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Name: Period

Review and Overview
Directions: 1.) Read the following article ACTIVELY (underline, highlight or
annotate) 2.) Using full sentences, answer the questions on a SEPARATE PIECE

Army band sits in an army wagon with an election banner for state senate in Baton Rouge, Louisiana, shortly
after the close of the Civil War. Reconstruction left states to organize their own governments following the
President's appointment of a governor. [Miller, Francis Trevelyan and Robert Sampson Lanier, The
Photographic History of the Civil War. vol 9, 1911]

President Abraham Lincoln and his advisers began thinking about healing the nation's wounds even
as they struggled to win the Civil War itself. They knew that bringing the 11 Confederate states back
into the Union would be no simple task. Thus, Lincoln had a plan for Reconstruction ready as the war
came to a close. However, after his assassination in 1865, new voices entered the discussion. The next
battle—over how to conduct Reconstruction —began and quickly became ugly.

The Reconstruction period was divided into two phases. Presidential Reconstruction, during 1865-
1867, was the period when President Abraham Lincoln and his successor, President Andrew Johnson,
guided the federal government's policy toward the South. Both Lincoln and Johnson favored a
moderate policy that would allow the Southern states to rejoin the Union quickly and without
enacting substantial changes to their political, economic, or social structures.

After Lincoln's assassination in April 1865, Johnson was unable to maintain sufficient congressional
or public support for those policies. Presidential Reconstruction ended in March 1867, when a newly
elected Congress, dominated by Radical Republicans, opened its session. This second phase, which
was known as Radical Reconstruction and lasted from 1867 to 1877, was guided by such congressional
leaders as Thaddeus Stevens and Charles Sumner. The Radical Republicans' goal was to punish white
Southerners for rebelling against the Union and to elevate African Americans in the South to alleviate
the effects of slavery. By passing several substantial pieces of legislation, Congress hoped to enact
significant political, economic, and social change in the South and restructure Southern society.

The federal government had only limited success with its plans, primarily because of political
infighting in the North among Radical Republicans, Republicans, and Democrats. In addition, white
Southerners worked diligently to undermine the effects of legislation and exert local control over
Southern society. Reconstruction paved the way for blacks to be enfranchised for the first time, but it
generated enormous anger among whites. Largely as a result of compromises surrounding the
presidential election of 1876, by 1877, all the former Confederate states had been readmitted to the
Union, and federal troops withdrew from the South that same year.

Lincoln's Plan
On the premise that secession was illegal and that Southern citizens were not individually responsible,
Lincoln proposed welcoming the states back with a loyalty oath from 10% of citizens. Many in
Congress reacted negatively; they thought the plan was too lenient and without protection for freed
African Americans. They proposed the Thirteenth Amendment to abolish slavery on the national level
and also advocated more severe punishment for Confederate leaders and states. Furthermore,
Congress advanced its own right to determine how Reconstruction would be handled. Before those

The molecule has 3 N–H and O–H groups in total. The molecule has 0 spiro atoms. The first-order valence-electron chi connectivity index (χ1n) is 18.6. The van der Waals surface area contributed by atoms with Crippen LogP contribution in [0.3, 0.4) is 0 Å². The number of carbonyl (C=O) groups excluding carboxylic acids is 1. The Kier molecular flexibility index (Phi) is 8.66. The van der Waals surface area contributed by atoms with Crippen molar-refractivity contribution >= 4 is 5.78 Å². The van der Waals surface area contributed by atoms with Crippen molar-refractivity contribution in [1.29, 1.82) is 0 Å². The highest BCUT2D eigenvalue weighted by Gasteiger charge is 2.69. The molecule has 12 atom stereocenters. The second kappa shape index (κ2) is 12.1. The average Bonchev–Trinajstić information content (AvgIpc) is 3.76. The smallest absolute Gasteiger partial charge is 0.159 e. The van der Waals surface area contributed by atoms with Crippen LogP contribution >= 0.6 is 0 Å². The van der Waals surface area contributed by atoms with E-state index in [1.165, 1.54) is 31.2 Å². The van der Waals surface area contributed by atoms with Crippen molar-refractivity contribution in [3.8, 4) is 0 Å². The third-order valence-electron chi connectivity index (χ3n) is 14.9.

conflicts could be resolved, Lincoln was assassinated, and Vice President Andrew Johnson became

Johnson's Plan
Taking up where Lincoln left off, Johnson followed a moderate approach to Reconstruction. Under his
plan, most Southern whites received amnesty; Confederate leaders and key supporters were ineligible,
however, unless they received a presidential pardon. States could reenter the Union by ratifying the
Thirteenth Amendment, abolishing slavery at the state level, and paying their war debts, along with
other requirements. However, Johnson's plan left the states to form their own governments after his
appointment of a governor and required no role for freed African Americans in those governments.
Johnson opposed African-American suffrage in the South, especially as it had not been granted in the
North. As Congress recessed, Johnson's plans were largely enacted in the summer of 1865.

Congressional Plan
Congress, faced with Southern members attempting to retake their seats, responded angrily. Many of
those congressmen had just a year ago been in open rebellion against the Union. Additionally,
Congress found the black codes—laws enacted by the new Southern state governments to restrict the
real rights of freedmen—offensive. They voted to seize the Reconstruction process from Johnson and
to implement their own plan. Led by a group called the Radical Republicans, Congress refused to seat
the Southern representatives. They then passed such laws as the Freedmen's Bureau Act, the Civil
Rights Act (1866), and finally in 1867, the Reconstruction Acts—often over Johnson's veto—in order
to shape their own Reconstruction. Military supervision began in the Southern states, and each state
was required to accept the Fourteenth Amendment (granting citizenship to blacks) and the Fifteenth
Amendment (guaranteeing civil rights to blacks) as well as to enfranchise black citizens. Radical
Reconstruction lasted until 1877 but solved little. The battle over Reconstruction, its methods, and its
control left bitterness in the government and among the people, especially in the South.

Radical Republicans
The Radical Republicans were a political faction in the North devoted to a vigorous prosecution of the
Civil War, immediate emancipation and rights for the slaves, and a thoroughgoing postwar
reconstruction of the South.

The unhappiness of antislavery activists with national parties that compromised on slavery led in the
antebellum years to independent antislavery organizations in the Liberty Party, Free Soil Party, and
finally the Republican Party. Only the Republican Party reached major party stature, however, and
only then by muting its abolitionism and broadening its appeal to include other issues. The party's
"radicals" emerged as the conscience of the party, attempting to keep it true to its original antislavery
idealism. Tracing their intellectual and often geographical roots to New England and its Puritan past,
radicals believed political leaders must pursue morally just policies regardless of their political
expediency. Even the Constitution must not be allowed to stand in the way of achieving a just and